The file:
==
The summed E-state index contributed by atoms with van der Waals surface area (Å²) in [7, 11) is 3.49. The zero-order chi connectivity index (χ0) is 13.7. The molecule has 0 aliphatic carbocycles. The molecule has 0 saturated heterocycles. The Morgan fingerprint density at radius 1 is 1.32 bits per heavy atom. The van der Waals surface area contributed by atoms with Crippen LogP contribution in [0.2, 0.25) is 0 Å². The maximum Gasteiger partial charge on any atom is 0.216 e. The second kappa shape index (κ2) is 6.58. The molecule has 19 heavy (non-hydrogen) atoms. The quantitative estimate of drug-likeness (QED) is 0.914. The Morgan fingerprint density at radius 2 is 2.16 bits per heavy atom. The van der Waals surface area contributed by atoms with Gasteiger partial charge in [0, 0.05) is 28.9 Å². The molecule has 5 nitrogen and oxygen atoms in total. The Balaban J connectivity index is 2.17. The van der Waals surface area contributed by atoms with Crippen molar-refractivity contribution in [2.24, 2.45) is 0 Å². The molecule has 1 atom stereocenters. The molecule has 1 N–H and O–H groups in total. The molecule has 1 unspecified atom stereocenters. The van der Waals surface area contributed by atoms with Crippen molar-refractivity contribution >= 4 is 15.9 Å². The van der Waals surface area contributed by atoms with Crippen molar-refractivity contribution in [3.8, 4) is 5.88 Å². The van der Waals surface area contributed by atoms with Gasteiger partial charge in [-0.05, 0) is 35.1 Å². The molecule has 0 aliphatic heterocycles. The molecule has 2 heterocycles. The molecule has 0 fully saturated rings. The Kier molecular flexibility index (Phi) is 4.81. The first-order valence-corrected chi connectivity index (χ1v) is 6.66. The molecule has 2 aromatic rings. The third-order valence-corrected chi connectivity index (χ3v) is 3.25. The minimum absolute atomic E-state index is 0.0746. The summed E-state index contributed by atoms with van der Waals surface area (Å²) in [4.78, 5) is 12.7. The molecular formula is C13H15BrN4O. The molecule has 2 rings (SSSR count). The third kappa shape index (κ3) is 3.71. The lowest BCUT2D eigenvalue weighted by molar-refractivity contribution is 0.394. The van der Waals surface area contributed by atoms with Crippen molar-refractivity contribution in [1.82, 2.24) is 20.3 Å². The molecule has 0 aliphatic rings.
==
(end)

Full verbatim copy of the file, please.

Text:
The summed E-state index contributed by atoms with van der Waals surface area (Å²) in [7, 11) is 3.49. The zero-order chi connectivity index (χ0) is 13.7. The molecule has 0 aliphatic carbocycles. The molecule has 0 saturated heterocycles. The Morgan fingerprint density at radius 1 is 1.32 bits per heavy atom. The van der Waals surface area contributed by atoms with Crippen LogP contribution in [0.2, 0.25) is 0 Å². The maximum Gasteiger partial charge on any atom is 0.216 e. The second kappa shape index (κ2) is 6.58. The molecule has 19 heavy (non-hydrogen) atoms. The quantitative estimate of drug-likeness (QED) is 0.914. The Morgan fingerprint density at radius 2 is 2.16 bits per heavy atom. The van der Waals surface area contributed by atoms with Gasteiger partial charge in [0, 0.05) is 28.9 Å². The molecule has 5 nitrogen and oxygen atoms in total. The Balaban J connectivity index is 2.17. The van der Waals surface area contributed by atoms with Crippen molar-refractivity contribution in [2.24, 2.45) is 0 Å². The molecule has 1 atom stereocenters. The molecule has 1 N–H and O–H groups in total. The molecule has 1 unspecified atom stereocenters. The van der Waals surface area contributed by atoms with Crippen molar-refractivity contribution >= 4 is 15.9 Å². The van der Waals surface area contributed by atoms with Crippen molar-refractivity contribution in [3.8, 4) is 5.88 Å². The van der Waals surface area contributed by atoms with Gasteiger partial charge in [-0.05, 0) is 35.1 Å². The molecule has 0 aliphatic heterocycles. The molecule has 2 heterocycles. The molecule has 0 fully saturated rings. The Kier molecular flexibility index (Phi) is 4.81. The first-order valence-corrected chi connectivity index (χ1v) is 6.66. The molecule has 2 aromatic rings. The third-order valence-corrected chi connectivity index (χ3v) is 3.25. The minimum absolute atomic E-state index is 0.0746. The summed E-state index contributed by atoms with van der Waals surface area (Å²) in [4.78, 5) is 12.7. The molecular formula is C13H15BrN4O. The molecule has 2 rings (SSSR count). The third kappa shape index (κ3) is 3.71. The lowest BCUT2D eigenvalue weighted by molar-refractivity contribution is 0.394. The van der Waals surface area contributed by atoms with Crippen molar-refractivity contribution in [1.82, 2.24) is 20.3 Å². The molecule has 0 aliphatic rings.